For a time in the 1960s, Hollywood studios thought that all they had to do to tempt kids from the TV was to pack movies with “shocking” sex, drugs and rock ‘n’ roll.
But the moguls learned that even the undiscerning youth market would not accept films without substance.
A youthful Don Johnson plays disaffected college student Stanley, whose experiments with casual sex, drugs, and alternative lifestyles form the basis of Leonard Horn’s film. Stanley is a Beverly Hills brat living in a New York City hovel while studying at Columbia and making underground movies on the side.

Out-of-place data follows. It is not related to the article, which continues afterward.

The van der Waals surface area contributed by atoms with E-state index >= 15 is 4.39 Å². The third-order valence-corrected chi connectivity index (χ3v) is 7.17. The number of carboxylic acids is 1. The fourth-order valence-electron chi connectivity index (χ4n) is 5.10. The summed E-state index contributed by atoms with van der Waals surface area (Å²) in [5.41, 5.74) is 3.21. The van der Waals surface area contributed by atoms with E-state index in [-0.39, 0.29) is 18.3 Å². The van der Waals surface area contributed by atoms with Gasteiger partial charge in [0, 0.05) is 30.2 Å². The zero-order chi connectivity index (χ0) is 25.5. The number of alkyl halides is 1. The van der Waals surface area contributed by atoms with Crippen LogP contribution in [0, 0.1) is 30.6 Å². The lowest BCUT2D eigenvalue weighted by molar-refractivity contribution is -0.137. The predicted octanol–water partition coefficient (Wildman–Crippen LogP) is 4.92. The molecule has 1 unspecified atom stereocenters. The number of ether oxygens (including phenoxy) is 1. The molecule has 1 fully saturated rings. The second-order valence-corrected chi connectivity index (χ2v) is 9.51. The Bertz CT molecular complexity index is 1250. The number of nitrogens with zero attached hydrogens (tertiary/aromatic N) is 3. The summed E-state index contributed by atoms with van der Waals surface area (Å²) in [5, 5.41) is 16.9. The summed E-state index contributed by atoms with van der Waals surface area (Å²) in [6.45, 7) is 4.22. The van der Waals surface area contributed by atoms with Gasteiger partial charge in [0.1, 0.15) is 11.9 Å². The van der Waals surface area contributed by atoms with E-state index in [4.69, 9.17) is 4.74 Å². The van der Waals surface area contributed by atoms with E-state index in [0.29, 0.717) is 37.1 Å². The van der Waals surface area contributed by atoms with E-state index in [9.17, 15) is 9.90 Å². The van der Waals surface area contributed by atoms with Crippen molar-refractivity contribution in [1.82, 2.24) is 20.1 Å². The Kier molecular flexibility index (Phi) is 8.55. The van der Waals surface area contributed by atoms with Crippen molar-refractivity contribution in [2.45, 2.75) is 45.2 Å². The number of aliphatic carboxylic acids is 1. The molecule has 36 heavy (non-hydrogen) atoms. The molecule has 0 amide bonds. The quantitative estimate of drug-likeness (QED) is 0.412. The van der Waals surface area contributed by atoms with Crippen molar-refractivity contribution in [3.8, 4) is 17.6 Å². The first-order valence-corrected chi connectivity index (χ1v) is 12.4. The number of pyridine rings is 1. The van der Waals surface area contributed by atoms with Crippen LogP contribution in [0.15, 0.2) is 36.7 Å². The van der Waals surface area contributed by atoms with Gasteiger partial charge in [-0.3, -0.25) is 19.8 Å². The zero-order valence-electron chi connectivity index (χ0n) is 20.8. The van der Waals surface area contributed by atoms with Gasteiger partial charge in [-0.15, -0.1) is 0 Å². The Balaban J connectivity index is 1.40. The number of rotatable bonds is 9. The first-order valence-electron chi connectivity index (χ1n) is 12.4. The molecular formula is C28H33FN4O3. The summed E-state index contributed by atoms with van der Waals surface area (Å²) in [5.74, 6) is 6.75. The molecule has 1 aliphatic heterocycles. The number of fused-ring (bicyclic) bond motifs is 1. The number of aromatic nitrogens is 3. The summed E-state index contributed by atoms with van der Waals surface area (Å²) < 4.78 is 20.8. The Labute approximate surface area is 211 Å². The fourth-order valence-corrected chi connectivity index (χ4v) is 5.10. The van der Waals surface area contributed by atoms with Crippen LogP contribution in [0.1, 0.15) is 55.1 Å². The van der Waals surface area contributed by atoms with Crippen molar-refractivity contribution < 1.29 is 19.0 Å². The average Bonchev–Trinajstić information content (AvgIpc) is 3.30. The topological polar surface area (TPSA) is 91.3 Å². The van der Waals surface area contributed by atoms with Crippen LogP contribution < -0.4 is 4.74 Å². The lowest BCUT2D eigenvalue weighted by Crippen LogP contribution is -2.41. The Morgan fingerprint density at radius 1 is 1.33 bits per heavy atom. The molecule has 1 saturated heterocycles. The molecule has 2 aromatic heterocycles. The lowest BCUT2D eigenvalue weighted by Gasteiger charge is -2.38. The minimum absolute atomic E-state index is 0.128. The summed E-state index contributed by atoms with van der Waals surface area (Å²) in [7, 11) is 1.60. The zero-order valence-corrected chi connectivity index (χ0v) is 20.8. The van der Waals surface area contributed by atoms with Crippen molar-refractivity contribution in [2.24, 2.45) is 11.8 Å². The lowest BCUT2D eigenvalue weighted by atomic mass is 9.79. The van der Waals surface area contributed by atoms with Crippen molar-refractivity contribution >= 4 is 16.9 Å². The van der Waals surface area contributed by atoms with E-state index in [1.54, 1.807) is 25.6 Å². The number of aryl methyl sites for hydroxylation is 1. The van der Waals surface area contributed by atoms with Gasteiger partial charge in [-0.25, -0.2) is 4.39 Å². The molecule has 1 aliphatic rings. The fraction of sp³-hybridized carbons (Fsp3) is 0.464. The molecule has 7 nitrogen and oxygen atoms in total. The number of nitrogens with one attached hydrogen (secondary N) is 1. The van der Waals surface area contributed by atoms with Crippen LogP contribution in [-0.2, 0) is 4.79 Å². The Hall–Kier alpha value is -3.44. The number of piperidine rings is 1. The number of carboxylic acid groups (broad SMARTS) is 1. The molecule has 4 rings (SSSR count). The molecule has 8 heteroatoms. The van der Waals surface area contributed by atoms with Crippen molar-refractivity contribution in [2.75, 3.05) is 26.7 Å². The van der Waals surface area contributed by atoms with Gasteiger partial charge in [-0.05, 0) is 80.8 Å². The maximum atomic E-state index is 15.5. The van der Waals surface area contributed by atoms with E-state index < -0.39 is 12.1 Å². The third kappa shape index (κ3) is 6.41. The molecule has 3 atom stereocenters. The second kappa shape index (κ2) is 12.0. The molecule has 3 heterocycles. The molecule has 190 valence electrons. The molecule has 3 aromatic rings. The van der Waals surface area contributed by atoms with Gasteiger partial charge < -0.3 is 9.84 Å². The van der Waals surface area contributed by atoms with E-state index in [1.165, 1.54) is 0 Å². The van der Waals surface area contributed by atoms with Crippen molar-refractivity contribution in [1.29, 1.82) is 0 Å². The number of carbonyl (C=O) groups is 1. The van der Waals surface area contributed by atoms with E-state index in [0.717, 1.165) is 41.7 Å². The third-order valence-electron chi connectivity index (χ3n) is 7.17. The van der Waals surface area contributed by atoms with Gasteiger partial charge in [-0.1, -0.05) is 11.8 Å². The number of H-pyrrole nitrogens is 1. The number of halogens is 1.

At first, Stanley’s problem is that he feels undersexed, compelling him to masturbate regularly. Later, his problem is that he feels oversexed, since he transitions from a monogamous relationship with the girl of his dreams to a threesome with two drugged-out hippie chicks. He also gets an insecure girl drunk, talks her into pleasuring herself while he films her, and sleeps with her while she’s inebriated. Nice guy.
The hippie philosophy, the music, and the fashions are now pleasantly nostalgic, but Stanley’s aimless odyssey does seem to go on forever.
Dr Arthur Osgood/Man in café